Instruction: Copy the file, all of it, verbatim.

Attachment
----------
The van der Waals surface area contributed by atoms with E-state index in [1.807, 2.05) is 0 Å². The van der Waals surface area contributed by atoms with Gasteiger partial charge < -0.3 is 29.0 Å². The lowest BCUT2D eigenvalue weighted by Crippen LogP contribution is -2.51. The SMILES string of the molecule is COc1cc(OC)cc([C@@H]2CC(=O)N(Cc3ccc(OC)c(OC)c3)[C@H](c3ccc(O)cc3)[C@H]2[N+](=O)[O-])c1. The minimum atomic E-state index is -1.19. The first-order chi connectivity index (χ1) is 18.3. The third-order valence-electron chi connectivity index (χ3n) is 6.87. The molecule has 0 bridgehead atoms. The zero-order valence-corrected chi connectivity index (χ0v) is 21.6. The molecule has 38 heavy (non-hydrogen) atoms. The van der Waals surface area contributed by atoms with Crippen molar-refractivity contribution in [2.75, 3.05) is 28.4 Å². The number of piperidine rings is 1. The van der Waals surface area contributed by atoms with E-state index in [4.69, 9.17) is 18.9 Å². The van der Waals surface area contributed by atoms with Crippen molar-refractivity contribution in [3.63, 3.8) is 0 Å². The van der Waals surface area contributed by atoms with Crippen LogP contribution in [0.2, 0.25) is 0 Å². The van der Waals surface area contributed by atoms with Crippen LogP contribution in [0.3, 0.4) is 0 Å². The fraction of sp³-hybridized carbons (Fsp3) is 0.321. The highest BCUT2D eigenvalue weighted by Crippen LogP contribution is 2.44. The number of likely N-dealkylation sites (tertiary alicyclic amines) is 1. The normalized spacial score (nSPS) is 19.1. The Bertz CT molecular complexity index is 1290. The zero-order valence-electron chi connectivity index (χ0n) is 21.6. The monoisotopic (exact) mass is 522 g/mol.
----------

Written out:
The van der Waals surface area contributed by atoms with E-state index in [1.807, 2.05) is 0 Å². The van der Waals surface area contributed by atoms with Gasteiger partial charge < -0.3 is 29.0 Å². The lowest BCUT2D eigenvalue weighted by Crippen LogP contribution is -2.51. The SMILES string of the molecule is COc1cc(OC)cc([C@@H]2CC(=O)N(Cc3ccc(OC)c(OC)c3)[C@H](c3ccc(O)cc3)[C@H]2[N+](=O)[O-])c1. The minimum atomic E-state index is -1.19. The first-order chi connectivity index (χ1) is 18.3. The third-order valence-electron chi connectivity index (χ3n) is 6.87. The molecule has 0 bridgehead atoms. The zero-order valence-corrected chi connectivity index (χ0v) is 21.6. The molecule has 38 heavy (non-hydrogen) atoms. The van der Waals surface area contributed by atoms with Crippen molar-refractivity contribution in [2.75, 3.05) is 28.4 Å². The number of piperidine rings is 1. The van der Waals surface area contributed by atoms with E-state index in [4.69, 9.17) is 18.9 Å². The van der Waals surface area contributed by atoms with Crippen molar-refractivity contribution in [3.63, 3.8) is 0 Å². The van der Waals surface area contributed by atoms with Crippen LogP contribution in [0.2, 0.25) is 0 Å². The van der Waals surface area contributed by atoms with Crippen LogP contribution in [0.3, 0.4) is 0 Å². The fraction of sp³-hybridized carbons (Fsp3) is 0.321. The highest BCUT2D eigenvalue weighted by Crippen LogP contribution is 2.44. The number of likely N-dealkylation sites (tertiary alicyclic amines) is 1. The normalized spacial score (nSPS) is 19.1. The Bertz CT molecular complexity index is 1290. The zero-order valence-electron chi connectivity index (χ0n) is 21.6. The monoisotopic (exact) mass is 522 g/mol.